Gallione CJ, Repetto GM, Legius E, Rustgi AK, Schelley SL, Tejpar S, et al. A combined syndrome of juvenile polyposis and hereditary haemorrhagic telangiectasia associated with mutations in MADH4 (SMAD4). Lancet. 2004;363:852–9.

  4. 4.

    McDonald J, Wooderchak-Donahue W, VanSant WC, Whitehead K, Stevenson DA, Bayrak-Toydemir P. Hereditary hemorrhagic telangiectasia: genetics and molecular diagnostics in a new era. Front Genet. 2015;6:1.

  5. 5.

    Prigoda NL, Savas S, Abdalla SA, Piovesan B, Rushlow D, Vandezande K, et al. Hereditary haemorrhagic telangiectasia: mutation detection, test sensitivity and novel mutations. J Med Genet. 2006;43:722–8.

  6. 6.

    Lesca G, Olivieri C, Burnichon N, Pagella F, Carette M-F, Gilbert-Dussardier B, et al. Genotype-phenotype correlations in hereditary hemorrhagic telangiectasia: data from the French-Italian HHT network. Genet Med. 2007;9:14–22.

  7. 7.

    Tillet E, Bailly S. Emerging roles of BMP9 and BMP10 in hereditary hemorrhagic telangiectasia. Front Genet. 2015;5:456.

  8. 8.

    Shovlin CL, Guttmacher AE, Buscarini E, Faughnan ME, Hyland RH, Westermann CJ, et al. Diagnostic criteria for hereditary hemorrhagic telangiectasia (Rendu- Osler-weber syndrome). Am J Med Genet. 2000;91:66–7.

  9. 9.

    Shovlin CL, Buscarini E, Kjeldsen AD, Mager HJ, Sabba C, Droege F, et al. European reference network for rare vascular diseases (VASCERN) outcome measures for hereditary Haemorrhagic telangiectasia (HHT). Orphanet J Rare Dis. 2018;13:136.

  10. 10.

    Faughnan ME, Palda VA, Garcia-Tsao G, Geisthoff UW, McDonald J, Proctor DD, et al. International guidelines for the diagnosis and management of hereditary haemorrhagic telangiectasia. J Med Genet. 2011;48:73–87.

  11. 11.

    Braverman IM, Keh A, Jacobson BS. Ultrastructure and three-dimensional organization of the telangiectases of hereditary hemorrhagic telangiectasia. J Invest Dermatol. 1990;95:422–7.

  12. 12.

    Donaldson JW, McKeever TM, Hall IP, Hubbard RB, Fogarty AW. The UK prevalence of hereditary haemorrhagic telangiectasia and its association with sex, socioeconomic status and region of residence: a population-based study. Thorax. 2014;69:161–7..

  13. 13.

    Riera-Mestre A, Mora Luján JM, Sanchez Martínez R, Torralba Cabeza MA, de la Peña JL P, Juyol Rodrigo MC, et al. Computerized registry of patients with hemorrhagic hereditary telangiectasia (RiHHTa Registry) in Spain: Objectives, methods, and preliminary results. Rev Clin Esp. 2018;218:468–76.

  14. 14.

    Bayrak-Toydemir P, McDonald J, Markewitz B, Lewin S, Miller F, Chou LS, et al. Genotype-phenotype correlation in hereditary hemorrhagic telangiectasia: mutations and manifestations. Am J Med Genet. 2006;140:463–70.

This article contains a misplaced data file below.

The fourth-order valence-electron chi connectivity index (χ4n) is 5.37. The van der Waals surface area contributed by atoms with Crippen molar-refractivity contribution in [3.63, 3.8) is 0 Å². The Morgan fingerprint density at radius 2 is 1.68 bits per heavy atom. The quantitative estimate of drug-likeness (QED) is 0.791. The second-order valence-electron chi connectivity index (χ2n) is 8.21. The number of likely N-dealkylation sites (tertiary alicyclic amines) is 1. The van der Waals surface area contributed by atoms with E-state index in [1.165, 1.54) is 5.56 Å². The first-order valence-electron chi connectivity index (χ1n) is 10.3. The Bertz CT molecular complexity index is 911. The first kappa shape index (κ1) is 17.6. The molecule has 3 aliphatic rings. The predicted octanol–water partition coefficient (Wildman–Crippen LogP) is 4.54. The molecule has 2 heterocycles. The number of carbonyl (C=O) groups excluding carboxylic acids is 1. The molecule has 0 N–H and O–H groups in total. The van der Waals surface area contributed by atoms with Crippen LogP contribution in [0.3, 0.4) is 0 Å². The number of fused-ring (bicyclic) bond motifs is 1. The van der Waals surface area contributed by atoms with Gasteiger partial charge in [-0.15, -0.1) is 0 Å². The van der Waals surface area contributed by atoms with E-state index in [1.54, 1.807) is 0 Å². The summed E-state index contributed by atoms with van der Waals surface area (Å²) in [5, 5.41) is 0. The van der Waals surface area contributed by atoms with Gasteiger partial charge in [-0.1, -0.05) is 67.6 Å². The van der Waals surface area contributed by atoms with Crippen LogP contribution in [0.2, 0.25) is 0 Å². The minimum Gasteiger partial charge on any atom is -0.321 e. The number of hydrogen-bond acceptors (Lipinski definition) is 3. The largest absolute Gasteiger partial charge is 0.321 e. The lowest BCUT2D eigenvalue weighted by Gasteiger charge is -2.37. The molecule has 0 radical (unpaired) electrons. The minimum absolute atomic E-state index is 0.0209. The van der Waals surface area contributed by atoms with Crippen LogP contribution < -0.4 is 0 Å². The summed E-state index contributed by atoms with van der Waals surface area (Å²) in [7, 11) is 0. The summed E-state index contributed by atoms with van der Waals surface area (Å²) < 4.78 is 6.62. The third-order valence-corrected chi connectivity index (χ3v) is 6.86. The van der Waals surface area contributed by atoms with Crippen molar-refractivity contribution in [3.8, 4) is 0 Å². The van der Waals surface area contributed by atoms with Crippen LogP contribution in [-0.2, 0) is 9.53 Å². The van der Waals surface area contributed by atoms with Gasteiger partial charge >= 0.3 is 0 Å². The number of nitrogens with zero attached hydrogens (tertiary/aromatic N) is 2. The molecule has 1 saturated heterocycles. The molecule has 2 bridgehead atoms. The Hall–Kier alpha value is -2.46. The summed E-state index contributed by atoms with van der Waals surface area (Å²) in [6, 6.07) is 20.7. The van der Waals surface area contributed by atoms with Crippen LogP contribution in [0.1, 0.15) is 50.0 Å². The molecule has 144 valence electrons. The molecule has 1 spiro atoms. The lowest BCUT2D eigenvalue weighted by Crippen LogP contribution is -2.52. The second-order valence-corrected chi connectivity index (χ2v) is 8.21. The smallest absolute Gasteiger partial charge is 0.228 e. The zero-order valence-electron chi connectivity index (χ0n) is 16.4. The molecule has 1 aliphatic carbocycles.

15. 15.

    Wain KE, Ellingson MS, McDonald J, Gammon A, Roberts M, Pichurin P, et al. Appreciating the broad clinical features of SMAD4 mutation carriers: a multicenter chart review. Genet Med. 2014;16:588–93.

  16. 16.

    Shovlin CL, Chamali B, Santhirapala V, Livesey JA, Angus G, Manning R, et al. Ischaemic strokes in patients with pulmonary arteriovenous malformations and hereditary hemorrhagic telangiectasia: associations with iron deficiency and platelets. PLoS One. 2014;9:e8812.

  17. 17.

    Shovlin CL, Jackson JE, Bamford KB, Jenkins IH, Benjamin AR, Ramadan H, et al. Primary determinants of ischaemic stroke/brain abscess risks are independent of severity of pulmonary arteriovenous malformations in hereditary haemorrhagic telangiectasia. Thorax. 2008;63:259–66.

  18. 18.

    McDonald J, Bayrak-Toydemir P, Pyeritz RE. Hereditary hemorrhagic telangiectasia: an overview of diagnosis, management and pathogenesis. Genet Med. 2011;13:607–16.

  19. 19.

    Singh S, Swanson KL, Hathcock MA, Kremers WK, Pallanch JF, Krowka MJ, et al. Identifying the presence of clinically significant hepatic involvement in hereditary haemorrhagic telangiectasia using a simple clinical scoring index. J Hepatol. 2014;61:124–31.

  20. 20.

    Kroon S, Snijder RJ, Faughnan ME, Mager H-J. Systematic screening in hereditary hemorrhagic telangiectasia: a review. Curr Opin Pulm Med. 2018;24:260–8.

  21. 21.

    Westermann CJ, Rosina AF, De Vries V, de Coteau PA. The prevalence and manifestations of hereditary hemorrhagic telangiectasia in the afro-Caribbean population of the Netherlands Antilles: a family screening. Am J Med Genet A. 2003;116:324–8.

  22. 22.

    Grosse SD, Boulet SL, Grant AM, Hulihan MM, Faughnan ME. The use of US health insurance data for surveillance of rare disorders: hereditary hemorrhagic telangiectasia. Genet Med. 2014;16:33–9.